Ginger for Arthritis Pain: Does It Work? Will It Help?
Experts including HSS rheumatologist Susan M. Goodman, MD discuss the effectiveness of ginger as a natural remedy and anti-inflammatory to help relieve symptoms of arthritis.
Dr. Goodman noted any effects that ginger may have seem to be on relieving symptoms, not on the actual course of arthritis disease itself. “The effect of ginger on arthritis appears limited to mild pain relief — no studies have demonstrated an important effect on disease modification,” she explained. “This is especially important for people with rheumatoid arthritis, as there are excellent disease-modifying medications available, while osteoarthritis patients do not have good disease modifying medicines.”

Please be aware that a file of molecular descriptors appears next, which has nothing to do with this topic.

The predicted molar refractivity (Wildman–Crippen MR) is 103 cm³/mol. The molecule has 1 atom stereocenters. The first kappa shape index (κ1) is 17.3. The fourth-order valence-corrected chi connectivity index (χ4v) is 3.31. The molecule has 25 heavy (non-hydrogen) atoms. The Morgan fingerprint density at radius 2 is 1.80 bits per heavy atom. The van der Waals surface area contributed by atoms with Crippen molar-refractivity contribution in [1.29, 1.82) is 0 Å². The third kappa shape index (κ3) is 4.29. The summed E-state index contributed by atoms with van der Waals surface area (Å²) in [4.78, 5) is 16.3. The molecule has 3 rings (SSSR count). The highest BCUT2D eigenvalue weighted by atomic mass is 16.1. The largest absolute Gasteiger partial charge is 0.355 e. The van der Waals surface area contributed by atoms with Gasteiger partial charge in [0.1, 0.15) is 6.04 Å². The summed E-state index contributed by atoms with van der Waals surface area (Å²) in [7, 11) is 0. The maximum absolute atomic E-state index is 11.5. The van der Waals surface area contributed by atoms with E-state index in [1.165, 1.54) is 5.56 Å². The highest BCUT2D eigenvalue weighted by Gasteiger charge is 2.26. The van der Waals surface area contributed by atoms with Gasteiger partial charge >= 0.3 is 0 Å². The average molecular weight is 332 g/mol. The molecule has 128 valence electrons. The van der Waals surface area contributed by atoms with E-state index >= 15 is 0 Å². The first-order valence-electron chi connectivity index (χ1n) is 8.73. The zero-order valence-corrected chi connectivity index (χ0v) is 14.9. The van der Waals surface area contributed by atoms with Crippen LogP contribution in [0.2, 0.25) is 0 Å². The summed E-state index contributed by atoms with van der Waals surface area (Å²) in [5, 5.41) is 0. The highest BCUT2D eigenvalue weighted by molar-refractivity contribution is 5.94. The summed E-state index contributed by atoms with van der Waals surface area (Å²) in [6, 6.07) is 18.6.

Dr. Goodman advised to seek caution when taking ginger as a supplement for arthritis. “I don’t recommend ginger supplements, as there are many better studied, more effective treatments.” People on blood-thinning medications should talk to their doctor before taking ginger. “While ginger may help with mild nausea, and may help relieve mild pain, it may also increase the tendency to bleed, so this may be a concern for some people who are at risk for bleeding due to an underlying condition or medications,” said Dr. Goodman. “Ginger in teas or through cooking are less likely to provide levels that are high enough to cause adverse effects.” She added, “A diet rich in fatty fish, utilizing ginger and turmeric in seasonings may help some patients gain better control of their pain and stiffness due to arthritis.”
Read the full article at Creakyjoints.org.